The Gavron warning is a fair warning to the supported spouse that s/he is expected to become self-supporting. This is frequently issued to the supported spouse at the time the permanent spousal support order is made. The warning essentially compels the supported spouse to make all reasonable efforts to become self-supporting, within a reasonable time.
The name comes from the case In re Marriage of Gavron, 203 Cal. App. 3d 705, 711-712 (Cal. App. 2d Dist. 1988), wherein the court set this standard. In Gavron the parties separated after a 25-year marriage. The judgment of dissolution ordered husband to pay support to wife, who was unemployed at the time of the dissolution and had limited job skills. Six years after entry of the judgment husband sought a modification of the support order. The trial court granted the requested modification, holding wife's failure to become employed after so many years constituted a change in circumstance which shifted the burden to her to demonstrate her continued need for support. Reversing the trial court's order, the Court of Appeal explained a supported spouse's failure to become self-supporting could, in an appropriate case, warrant modification of a support order. However, the supported spouse should be made aware of the obligation to become self-supporting.The court held in the absence of a “reasonable advance warning that after an appropriate period of time the supported spouse was expected to become self-sufficient or face onerous legal and financial consequences” failure of the supported spouse to become self-supporting cannot be a “changed circumstance” supporting a modification.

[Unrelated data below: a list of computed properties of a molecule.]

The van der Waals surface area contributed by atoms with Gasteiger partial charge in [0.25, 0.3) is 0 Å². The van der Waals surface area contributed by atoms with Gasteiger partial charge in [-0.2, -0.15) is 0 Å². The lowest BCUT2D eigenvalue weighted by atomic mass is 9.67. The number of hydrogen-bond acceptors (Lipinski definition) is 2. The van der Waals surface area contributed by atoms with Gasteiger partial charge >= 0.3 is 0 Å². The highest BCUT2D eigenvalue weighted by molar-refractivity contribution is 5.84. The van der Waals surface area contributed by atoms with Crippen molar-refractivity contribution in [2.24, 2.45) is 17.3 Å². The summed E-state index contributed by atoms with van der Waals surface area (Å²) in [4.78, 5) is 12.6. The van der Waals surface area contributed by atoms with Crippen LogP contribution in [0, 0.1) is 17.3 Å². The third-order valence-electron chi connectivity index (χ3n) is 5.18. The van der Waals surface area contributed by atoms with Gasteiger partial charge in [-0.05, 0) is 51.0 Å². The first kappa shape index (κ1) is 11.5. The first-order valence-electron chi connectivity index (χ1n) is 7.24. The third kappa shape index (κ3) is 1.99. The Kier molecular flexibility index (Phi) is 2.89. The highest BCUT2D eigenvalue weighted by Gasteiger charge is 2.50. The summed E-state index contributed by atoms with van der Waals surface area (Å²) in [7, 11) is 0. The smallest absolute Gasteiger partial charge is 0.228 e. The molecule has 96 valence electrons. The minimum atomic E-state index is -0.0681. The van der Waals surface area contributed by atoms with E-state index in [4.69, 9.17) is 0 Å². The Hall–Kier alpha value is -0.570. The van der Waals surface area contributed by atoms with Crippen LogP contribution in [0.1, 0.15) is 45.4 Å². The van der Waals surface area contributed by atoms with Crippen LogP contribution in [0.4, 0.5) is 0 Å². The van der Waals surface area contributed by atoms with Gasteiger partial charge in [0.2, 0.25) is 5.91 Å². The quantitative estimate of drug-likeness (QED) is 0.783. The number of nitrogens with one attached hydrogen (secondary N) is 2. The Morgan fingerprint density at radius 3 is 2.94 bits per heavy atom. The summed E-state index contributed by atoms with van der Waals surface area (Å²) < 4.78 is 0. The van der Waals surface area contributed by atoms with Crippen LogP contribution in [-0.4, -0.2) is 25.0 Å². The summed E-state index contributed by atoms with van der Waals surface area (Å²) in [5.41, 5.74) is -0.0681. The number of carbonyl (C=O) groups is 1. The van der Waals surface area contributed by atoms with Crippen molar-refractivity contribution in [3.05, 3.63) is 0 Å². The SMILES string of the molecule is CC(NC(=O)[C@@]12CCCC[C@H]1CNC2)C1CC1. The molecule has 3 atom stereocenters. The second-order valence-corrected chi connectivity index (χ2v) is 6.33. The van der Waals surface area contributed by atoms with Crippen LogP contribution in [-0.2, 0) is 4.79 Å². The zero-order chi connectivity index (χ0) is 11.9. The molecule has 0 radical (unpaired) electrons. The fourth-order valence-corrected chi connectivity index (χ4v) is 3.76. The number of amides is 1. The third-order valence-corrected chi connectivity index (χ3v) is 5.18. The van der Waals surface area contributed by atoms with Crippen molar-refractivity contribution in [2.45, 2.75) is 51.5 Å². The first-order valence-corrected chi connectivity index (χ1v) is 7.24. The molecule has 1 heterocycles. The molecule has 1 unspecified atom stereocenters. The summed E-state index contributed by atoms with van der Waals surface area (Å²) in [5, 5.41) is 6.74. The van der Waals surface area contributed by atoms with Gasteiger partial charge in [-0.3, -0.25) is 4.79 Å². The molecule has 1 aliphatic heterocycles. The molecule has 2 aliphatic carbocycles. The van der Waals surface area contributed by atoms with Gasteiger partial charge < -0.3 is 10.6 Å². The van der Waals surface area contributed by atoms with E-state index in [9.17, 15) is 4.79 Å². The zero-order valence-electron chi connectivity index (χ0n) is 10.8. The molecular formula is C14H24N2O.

In 1996, the Legislature codified the Gavron warning in California Family Code section 4330, subdivision (b) first making it mandatory then later discretionary. The statute now reads “When making an order for spousal support, the court may advise the recipient of support that he or she should make reasonable efforts to assist in providing for his or her support needs, taking into account the particular circumstances considered by the court pursuant to [Family Code] section 4320, unless, in the case of a marriage of long duration as provided for in [Family Code] section 4336, the court decides this warning is inadvisable.” [ In re Marriage of Schmir, 134 Cal. App. 4th 43, 55 (Cal. Ct. App. 2005)]